Scientists say climate change threatens Iowa farms
DES MOINES — Our state has long held a proud tradition of helping to “feed the world.” Our ability to do so is now increasingly threatened by adverse weather conditions, according to a statewide group of Iowa scientists. “Our climate has disrupted agricultural production during the past two years and is projected to become even more harmful in coming decades as our climate continues to warm and change,” said Gene Takle, Director of the ISU Climate Science Program at Iowa State University. “Iowa’s soils and agriculture remain our most important economic resources, but these resources are threatened by climate change,”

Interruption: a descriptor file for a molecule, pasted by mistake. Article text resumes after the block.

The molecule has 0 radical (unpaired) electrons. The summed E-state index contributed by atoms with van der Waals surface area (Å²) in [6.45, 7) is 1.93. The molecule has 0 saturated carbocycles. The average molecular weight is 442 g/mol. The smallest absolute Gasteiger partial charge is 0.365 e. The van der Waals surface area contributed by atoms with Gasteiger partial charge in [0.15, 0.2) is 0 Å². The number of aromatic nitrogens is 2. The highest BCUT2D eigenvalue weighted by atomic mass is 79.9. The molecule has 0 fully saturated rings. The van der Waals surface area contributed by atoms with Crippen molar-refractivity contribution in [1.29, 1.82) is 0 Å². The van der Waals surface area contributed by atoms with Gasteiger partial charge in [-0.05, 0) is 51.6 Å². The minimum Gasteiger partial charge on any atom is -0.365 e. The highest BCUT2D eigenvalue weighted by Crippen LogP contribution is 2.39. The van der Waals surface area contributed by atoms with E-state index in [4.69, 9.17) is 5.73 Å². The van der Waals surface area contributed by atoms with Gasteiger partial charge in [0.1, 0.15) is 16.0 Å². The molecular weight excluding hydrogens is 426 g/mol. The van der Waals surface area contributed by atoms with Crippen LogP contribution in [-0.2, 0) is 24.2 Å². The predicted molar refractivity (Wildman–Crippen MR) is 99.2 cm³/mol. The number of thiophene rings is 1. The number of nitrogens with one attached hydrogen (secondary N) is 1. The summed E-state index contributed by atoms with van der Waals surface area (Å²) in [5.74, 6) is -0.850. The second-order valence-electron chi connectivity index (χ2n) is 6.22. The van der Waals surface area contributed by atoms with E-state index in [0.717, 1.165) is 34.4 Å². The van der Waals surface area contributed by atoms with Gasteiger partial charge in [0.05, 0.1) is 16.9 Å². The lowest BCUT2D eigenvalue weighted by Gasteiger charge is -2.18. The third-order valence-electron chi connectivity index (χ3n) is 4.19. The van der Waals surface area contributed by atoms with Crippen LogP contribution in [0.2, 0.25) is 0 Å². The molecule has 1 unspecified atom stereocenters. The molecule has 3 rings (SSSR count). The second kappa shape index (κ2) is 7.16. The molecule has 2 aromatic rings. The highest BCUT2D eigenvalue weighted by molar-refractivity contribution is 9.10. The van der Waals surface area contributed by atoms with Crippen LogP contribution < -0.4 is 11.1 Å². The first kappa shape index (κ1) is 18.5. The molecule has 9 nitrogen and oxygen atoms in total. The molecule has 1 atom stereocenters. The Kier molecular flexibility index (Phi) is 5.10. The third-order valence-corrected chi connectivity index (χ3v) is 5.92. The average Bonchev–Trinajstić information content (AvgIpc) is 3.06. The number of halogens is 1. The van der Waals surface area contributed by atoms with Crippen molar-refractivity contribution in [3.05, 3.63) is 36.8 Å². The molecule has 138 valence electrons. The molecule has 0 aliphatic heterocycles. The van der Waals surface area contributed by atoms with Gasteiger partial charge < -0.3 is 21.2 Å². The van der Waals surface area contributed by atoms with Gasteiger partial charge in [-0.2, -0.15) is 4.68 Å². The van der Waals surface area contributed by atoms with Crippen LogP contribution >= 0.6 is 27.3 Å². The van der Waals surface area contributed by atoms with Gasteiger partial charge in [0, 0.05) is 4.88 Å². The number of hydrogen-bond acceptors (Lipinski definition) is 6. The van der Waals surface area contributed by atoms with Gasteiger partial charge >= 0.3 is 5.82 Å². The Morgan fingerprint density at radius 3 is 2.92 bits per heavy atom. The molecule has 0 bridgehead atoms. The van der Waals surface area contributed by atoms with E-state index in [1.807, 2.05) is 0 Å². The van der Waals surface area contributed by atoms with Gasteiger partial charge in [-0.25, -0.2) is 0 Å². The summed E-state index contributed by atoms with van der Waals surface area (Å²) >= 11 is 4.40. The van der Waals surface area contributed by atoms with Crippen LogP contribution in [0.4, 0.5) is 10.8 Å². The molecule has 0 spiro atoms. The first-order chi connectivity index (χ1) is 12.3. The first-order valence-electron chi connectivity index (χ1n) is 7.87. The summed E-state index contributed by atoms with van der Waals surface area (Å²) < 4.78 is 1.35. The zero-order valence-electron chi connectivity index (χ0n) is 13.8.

“The Iowa Climate Statement 2013: A Rising Challenge to Iowa Agriculture” was released today by 155 science faculty and research staff from 36 Iowa colleges and universities. “The strong support for the statement represents the growing consensus among Iowa science faculty and research staff that action is needed now to reduce heat trapping gases and implement both adaptation and mitigation strategies,” stated Dave Courard-Hauri, Chair, Environmental Science and Policy Program, Drake University.
“We have confidence in recent findings that climate change is real and having an impact on Iowa agriculture and on our natural resources,” said Jerry Schnoor, Co-Director, Center for Global and Regional Environmental Research at the University of Iowa.
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